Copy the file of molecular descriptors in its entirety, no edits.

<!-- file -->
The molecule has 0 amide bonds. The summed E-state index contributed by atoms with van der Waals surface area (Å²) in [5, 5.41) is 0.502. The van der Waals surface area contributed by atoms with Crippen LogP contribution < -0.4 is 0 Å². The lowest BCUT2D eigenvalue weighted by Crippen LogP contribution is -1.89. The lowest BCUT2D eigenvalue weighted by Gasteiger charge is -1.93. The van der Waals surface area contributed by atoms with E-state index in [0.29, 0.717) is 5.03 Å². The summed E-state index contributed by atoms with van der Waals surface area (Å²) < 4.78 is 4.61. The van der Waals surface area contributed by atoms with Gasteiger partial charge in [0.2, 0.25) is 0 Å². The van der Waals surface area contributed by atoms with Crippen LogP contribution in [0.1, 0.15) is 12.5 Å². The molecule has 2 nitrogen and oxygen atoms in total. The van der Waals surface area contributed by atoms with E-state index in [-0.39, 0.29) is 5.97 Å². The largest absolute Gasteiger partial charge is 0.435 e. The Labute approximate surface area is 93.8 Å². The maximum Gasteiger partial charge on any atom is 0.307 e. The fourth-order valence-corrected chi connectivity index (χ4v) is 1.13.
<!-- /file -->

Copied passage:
The molecule has 0 amide bonds. The summed E-state index contributed by atoms with van der Waals surface area (Å²) in [5, 5.41) is 0.502. The van der Waals surface area contributed by atoms with Crippen LogP contribution < -0.4 is 0 Å². The lowest BCUT2D eigenvalue weighted by Crippen LogP contribution is -1.89. The lowest BCUT2D eigenvalue weighted by Gasteiger charge is -1.93. The van der Waals surface area contributed by atoms with E-state index in [0.29, 0.717) is 5.03 Å². The summed E-state index contributed by atoms with van der Waals surface area (Å²) < 4.78 is 4.61. The van der Waals surface area contributed by atoms with Gasteiger partial charge in [0.2, 0.25) is 0 Å². The van der Waals surface area contributed by atoms with Crippen LogP contribution in [0.1, 0.15) is 12.5 Å². The molecule has 2 nitrogen and oxygen atoms in total. The van der Waals surface area contributed by atoms with E-state index in [-0.39, 0.29) is 5.97 Å². The largest absolute Gasteiger partial charge is 0.435 e. The Labute approximate surface area is 93.8 Å². The maximum Gasteiger partial charge on any atom is 0.307 e. The fourth-order valence-corrected chi connectivity index (χ4v) is 1.13.